The rural land deal in which the ACT government paid $3 million above a valuation represented "excellent value for money", according to a senior treasury official.
ACT deputy under treasurer Stephen Miners made the comments during the final day of public hearings at the Assembly inquiry into the now-defunct Land Development Agency's controversial buy up of land on Canberra's western fringe.
One of nine deals being scrutinised is the purchase of a property known as "Milapuru" for $7 million in July 2015.
The amount paid was $3 million higher than an independent valuation for the 290 hectare property, with the deal resulting in a $3.3 million loss for the agency in the 2015-16 financial year.
In the scathing audit report which triggered the inquiry, then Auditor-General Maxine Cooper found the Milapuru deal failed to meet a number of tests in the agency's own land acquisition policy, including that proposed purchase prices had to be consistent with "independent market valuations" and represent "value for money".
Chief Minister Andrew Barr, who also fronted Wednesday's hearings, has previously defended the deal, arguing the property would generate at least $100 million in revenue for the territory once it was eventually sold off for housing.
Mr Barr, as ACT Treasurer, approved the deal.
Under questioning from Labor committee member Tara Cheyne on Wednesday afternoon, Mr Miners said treasury officials had assessed the business case for the Milapuru deal and determined that it represented "excellent value for money".
That was based on the assumption that the property, which is west of Weston Creek, would be redeveloped as a housing estate.
Last week's public hearings heard evidence from former agency chief executive David Dawes, who defended the deals as necessary to shore up the ACT's future land supply.
In evidence which was largely corroborated at the hearing by his former deputy Dan Stewart, Mr Dawes said the agency had proceeded with buying rural land, despite the ACT government's apparent focus on urban infill.
There was a suggestion that Mr Barr's cabinet had not endorsed a key report outlining the agency's concerns that the ACT was running out of land.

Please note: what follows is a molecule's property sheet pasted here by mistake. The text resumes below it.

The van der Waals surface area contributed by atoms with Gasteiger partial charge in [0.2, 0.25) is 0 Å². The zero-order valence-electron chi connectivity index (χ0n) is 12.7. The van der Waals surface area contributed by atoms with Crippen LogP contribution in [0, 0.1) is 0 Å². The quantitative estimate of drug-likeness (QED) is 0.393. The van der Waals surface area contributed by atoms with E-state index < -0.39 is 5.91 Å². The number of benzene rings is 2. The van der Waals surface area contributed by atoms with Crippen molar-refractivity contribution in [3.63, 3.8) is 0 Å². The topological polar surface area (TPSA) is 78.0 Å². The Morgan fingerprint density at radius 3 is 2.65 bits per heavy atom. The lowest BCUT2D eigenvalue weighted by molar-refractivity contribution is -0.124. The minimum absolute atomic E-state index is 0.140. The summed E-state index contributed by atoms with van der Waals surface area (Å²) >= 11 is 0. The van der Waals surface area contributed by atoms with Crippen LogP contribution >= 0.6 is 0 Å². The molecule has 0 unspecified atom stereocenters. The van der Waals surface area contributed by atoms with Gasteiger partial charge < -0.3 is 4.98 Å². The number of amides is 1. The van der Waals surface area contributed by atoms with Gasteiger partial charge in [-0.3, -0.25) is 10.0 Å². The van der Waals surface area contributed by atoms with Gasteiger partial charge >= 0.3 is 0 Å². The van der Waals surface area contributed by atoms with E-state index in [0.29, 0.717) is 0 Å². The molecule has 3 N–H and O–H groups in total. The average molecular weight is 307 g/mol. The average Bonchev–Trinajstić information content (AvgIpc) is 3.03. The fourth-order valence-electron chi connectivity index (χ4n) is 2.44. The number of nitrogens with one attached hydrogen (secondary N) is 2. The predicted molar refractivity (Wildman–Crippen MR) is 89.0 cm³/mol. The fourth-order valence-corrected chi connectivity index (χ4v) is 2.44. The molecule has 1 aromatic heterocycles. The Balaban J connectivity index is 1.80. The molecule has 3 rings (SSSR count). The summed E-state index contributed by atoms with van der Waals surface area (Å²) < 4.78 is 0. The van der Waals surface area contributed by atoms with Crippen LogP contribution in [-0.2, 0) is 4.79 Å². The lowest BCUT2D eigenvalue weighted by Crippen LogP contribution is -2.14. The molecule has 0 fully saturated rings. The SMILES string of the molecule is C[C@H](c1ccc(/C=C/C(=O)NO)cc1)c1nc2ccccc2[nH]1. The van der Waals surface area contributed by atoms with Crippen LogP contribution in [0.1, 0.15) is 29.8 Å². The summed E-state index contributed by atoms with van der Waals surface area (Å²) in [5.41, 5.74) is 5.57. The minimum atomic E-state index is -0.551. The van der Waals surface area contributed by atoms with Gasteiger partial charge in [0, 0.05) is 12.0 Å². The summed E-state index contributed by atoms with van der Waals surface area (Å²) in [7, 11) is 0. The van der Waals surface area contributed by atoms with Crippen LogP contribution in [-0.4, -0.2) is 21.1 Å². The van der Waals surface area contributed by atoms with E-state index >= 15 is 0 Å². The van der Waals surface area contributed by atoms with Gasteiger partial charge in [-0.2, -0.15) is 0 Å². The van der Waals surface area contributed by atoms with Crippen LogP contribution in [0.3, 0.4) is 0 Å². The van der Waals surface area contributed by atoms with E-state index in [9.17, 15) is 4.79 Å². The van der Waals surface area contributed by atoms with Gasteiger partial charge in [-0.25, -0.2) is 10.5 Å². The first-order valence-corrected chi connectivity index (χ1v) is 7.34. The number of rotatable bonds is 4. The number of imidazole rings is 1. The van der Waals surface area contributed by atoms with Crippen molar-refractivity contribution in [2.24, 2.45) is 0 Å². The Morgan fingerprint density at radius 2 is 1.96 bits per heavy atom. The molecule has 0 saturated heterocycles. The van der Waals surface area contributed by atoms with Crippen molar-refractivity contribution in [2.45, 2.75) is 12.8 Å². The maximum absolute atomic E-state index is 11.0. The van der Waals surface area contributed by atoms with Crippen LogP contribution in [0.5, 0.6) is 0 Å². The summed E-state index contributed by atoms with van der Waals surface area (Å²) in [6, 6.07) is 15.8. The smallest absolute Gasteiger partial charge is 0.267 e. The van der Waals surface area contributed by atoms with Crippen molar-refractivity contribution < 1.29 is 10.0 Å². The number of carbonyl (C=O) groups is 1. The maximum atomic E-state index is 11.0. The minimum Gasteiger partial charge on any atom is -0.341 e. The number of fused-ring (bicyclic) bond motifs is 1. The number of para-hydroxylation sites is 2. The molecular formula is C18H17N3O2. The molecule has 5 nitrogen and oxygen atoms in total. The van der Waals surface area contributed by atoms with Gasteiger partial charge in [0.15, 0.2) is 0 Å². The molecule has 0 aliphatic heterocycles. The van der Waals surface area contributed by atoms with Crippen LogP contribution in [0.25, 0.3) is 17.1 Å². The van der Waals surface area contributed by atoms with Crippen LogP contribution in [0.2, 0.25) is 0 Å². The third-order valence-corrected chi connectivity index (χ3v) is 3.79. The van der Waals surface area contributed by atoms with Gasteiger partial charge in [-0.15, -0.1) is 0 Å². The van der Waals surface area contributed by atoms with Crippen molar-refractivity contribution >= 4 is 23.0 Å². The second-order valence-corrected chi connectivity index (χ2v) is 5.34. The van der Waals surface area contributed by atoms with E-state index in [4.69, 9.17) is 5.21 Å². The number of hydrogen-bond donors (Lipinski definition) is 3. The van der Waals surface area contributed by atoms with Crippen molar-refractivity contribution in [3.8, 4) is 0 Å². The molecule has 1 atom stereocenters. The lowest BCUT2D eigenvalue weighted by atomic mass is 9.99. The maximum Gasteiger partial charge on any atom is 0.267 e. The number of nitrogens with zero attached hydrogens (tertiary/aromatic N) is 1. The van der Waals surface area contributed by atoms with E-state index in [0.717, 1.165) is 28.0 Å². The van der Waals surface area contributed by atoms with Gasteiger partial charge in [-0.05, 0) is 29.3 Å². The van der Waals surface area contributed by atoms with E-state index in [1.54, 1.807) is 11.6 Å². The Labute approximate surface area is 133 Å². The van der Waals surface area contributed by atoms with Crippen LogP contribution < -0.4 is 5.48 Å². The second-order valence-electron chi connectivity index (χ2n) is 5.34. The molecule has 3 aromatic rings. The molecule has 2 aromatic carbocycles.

Asked about those claims at Wednesday's hearing, Mr Barr said he did not "recall a red light [from cabinet or a cabinet sub-committee]" instructing the agency not to go ahead with the buy up.
As the ACT's former planning minister, Mr Barr said he understood the strategy and was "not surprised" when the individual deals came across his desk for approval.
Another key focus of the inquiry has been the circumstances surrounding the deal to acquire part of a property known as Fairvale in November 2015.
The Land Development Agency had intended to buy the whole property, but ultimately supported its subdivision so that Steven Flannery - who was working as a valuer for Fairvale's owner - could purchase part of the block.
The 2018 audit report found there was "no apparent reason or need" for the Land Development Agency to support the subdivision.
The agency could not provide evidence to justify why it did not proceed with buying the entire block, which represented a "probity risk", according to the audit report.
Mr Dawes last week defended the agency's handling of the Fairvale deal, saying it "bought what was on offer".
On Wednesday, the man previously in charge of the agency's greenfield sites, Tom Gordon, said the move to subdivide the land was the "desire" of Fairvale's previous owner, who clearly wanted to sell the block in two parts.
Committee member Vicki Dunne pressed Mr Gordon on whether the agency "ever discussed" buying the entire property.
Mr Gordon said a report prepared by Mr Stewart in early 2014 mentioned the "opportunity" of purchasing the entire block. The agency's board subsequently recommended approaching Fairvale's owners, Mr Gordon said.
"I think they were probably surprised that the owner had already decided to sell before anyone could talk to them anyway," Mr Gordon said.